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June 01, 2011 News » Cover Story

Bigger Love 

UT polyamorists: One's not enough

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Out of the Monogamy Closet
Eddie McClellan, his real name, is a 74-year-old Arizona real-estate investor and former Mormon bishop who participates on the Utah Polyamory Society discussion board and jokes that he’s reached a point in life of not caring anymore if his “karma runs over dogma.” Married for 48 years to a woman with “definite monogamous rules and a nonequivalent sexual appetite,” he’s now in a primary relationship with someone who accepts his polyamory. Most of his adult children think he’s “on that slippery slope to you-know-where.”

Polyamory’s pull for McClellan is its recognition that no single person can be all things to another. He opines that “much time, money, effort and emotional trauma is endured by people searching the world for their one-and-only.”

For McClellan, “OAO now means one-among-others,” and he says multipartner loving relationships are “like a couple that welcomes another baby into their lives and discovers there’s quite enough love in their hearts to share.” He further says, “We need to experience variety to avoid boredom.”

McClellan also no longer accepts society’s traditional matrimonial rules, since “more than half of marriages end in divorce and half the remaining ones range from unhappy to downright miserable.”

Not all polyamorists are anti-monogamy, but those like McClellan who felt trapped for years or decades by stifling monogamous relationships often boldly assert that they have no intention of going back.

Some people alternate between monogamous and polyamorous lifestyles. A few become bitter about their experiences on one side and then commit to the other exclusively, but for many, circumstances dictate which works best.

Daniel Newby, also his real name, is a 40-year-old, self-employed construction-materials manufacturer whose philosophy on emotional and sexual attachments mirrors his “leave-people-alone” worldview. Newby states, “How I choose to express myself sexually depends upon where I am in life. For more than five years, I’ve explored non-monogamous relationships. I’ll always care deeply for more than one woman, and I believe my feelings are natural and appropriate. Currently, I’m sexually monogamous but don’t pretend to know if that will change because I don’t know how she or I might change. She’s not my property, and I’m not hers. If we remain monogamous, it will be the very best thing for each of us.”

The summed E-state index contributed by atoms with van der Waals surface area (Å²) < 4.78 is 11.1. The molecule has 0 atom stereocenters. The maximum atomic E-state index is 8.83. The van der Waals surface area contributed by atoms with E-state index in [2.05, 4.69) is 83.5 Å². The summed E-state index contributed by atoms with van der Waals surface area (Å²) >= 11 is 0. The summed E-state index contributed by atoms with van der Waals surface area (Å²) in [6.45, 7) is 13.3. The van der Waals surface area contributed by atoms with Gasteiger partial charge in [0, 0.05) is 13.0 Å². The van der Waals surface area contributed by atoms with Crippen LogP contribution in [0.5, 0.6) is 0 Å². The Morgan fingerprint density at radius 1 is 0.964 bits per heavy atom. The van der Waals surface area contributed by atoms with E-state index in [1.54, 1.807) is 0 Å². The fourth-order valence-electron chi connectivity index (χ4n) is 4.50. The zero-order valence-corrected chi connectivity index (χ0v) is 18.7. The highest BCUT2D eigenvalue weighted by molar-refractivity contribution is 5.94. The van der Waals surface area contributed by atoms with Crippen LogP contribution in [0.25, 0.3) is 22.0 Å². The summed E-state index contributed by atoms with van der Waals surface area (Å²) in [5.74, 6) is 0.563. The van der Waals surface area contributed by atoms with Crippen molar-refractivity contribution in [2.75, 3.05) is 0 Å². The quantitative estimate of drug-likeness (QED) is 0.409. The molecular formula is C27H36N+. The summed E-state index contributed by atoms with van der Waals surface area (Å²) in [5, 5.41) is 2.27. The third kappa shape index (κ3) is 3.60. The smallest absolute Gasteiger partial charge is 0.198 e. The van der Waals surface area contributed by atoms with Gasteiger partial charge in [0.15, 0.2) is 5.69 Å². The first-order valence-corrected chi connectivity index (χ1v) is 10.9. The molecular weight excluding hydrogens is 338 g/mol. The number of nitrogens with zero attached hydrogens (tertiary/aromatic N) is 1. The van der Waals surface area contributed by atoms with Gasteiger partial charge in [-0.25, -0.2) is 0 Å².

The philosophical divide and diverse opinions in the gay/lesbian community over non-monogamy are basically the same as those among straights. Charles Lynn Frost, local LGBT leader, activist and actor best known for his Sister Dottie S. Dixon character, is currently monogamous but honors both poly and mono paths. He says, “Gays who insist upon rigid monogamy can get trapped in the same societal dynamic that created marriage: the control of people … and historically, those were women … property, and dowries.

“While I’m a strong believer in commitment,” Frost says, “I don’t think sexual exclusivity is an absolute requirement for successful relationships. Within the LGBT culture, for certain personalities and partnerships with complex compatibilities, monogamy may be counterproductive, as with some long-term heterosexual couples. LGBT combinations and agreements range from openness, honesty and mutual trust to the extreme opposite of cheating and the sad endings it brings.”

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For the Young at Heart?
Younger folks experimenting with polyamory approach it with more curiosity and less emotional baggage. While writing a college essay four years ago, Beth, 23, learned about polyamory. The instructor suggested choosing a controversial topic in which she had experience. Having been raised in polygamy, it seemed a natural subject. A therapist once told her that she didn’t need to disown her entire religious past but could take anything good from it. “I knew that there had to be other relationships involving multiple people different than polygamy, so the intent of my research was to look into it.”

She liked the idea of polyamory but had to shed an aversion to sharing partners—a residual effect of her polygamous upbringing. “I find it natural to be involved with multiple people, but I don’t support it being religiously driven.”

Beth later became the third member of a triad with a married couple, Mike, 28, and Jen, 26. Mike had initially been skeptical of polyamory, but, after one monogamous year of marriage, he wanted to understand his wife’s acknowledged bisexual leaning, so they agreed to try a threesome. “We began exploring swinging, met some great people, but ultimately wanted deeper relationships,” Mike says.

They studied polyamory, consulted a relationship counselor, and the idea of seeing other people separately began to feel less threatening. Mike says, “I had to work through a lot of insecurities and fears to get past my jealousy. I grew more as a person in one year of polyamory than I did in the 10 years previous.”

Mike and Jen have developed a list of agreements they review monthly and update as needed. The triad (which leaves everyone open for other relationships, too) is working better than any other relationship they’ve ever had. All are active in the Utah Polyamory Society, and Jen comments, “Having a group to commiserate with and meet new friends is fantastic.”

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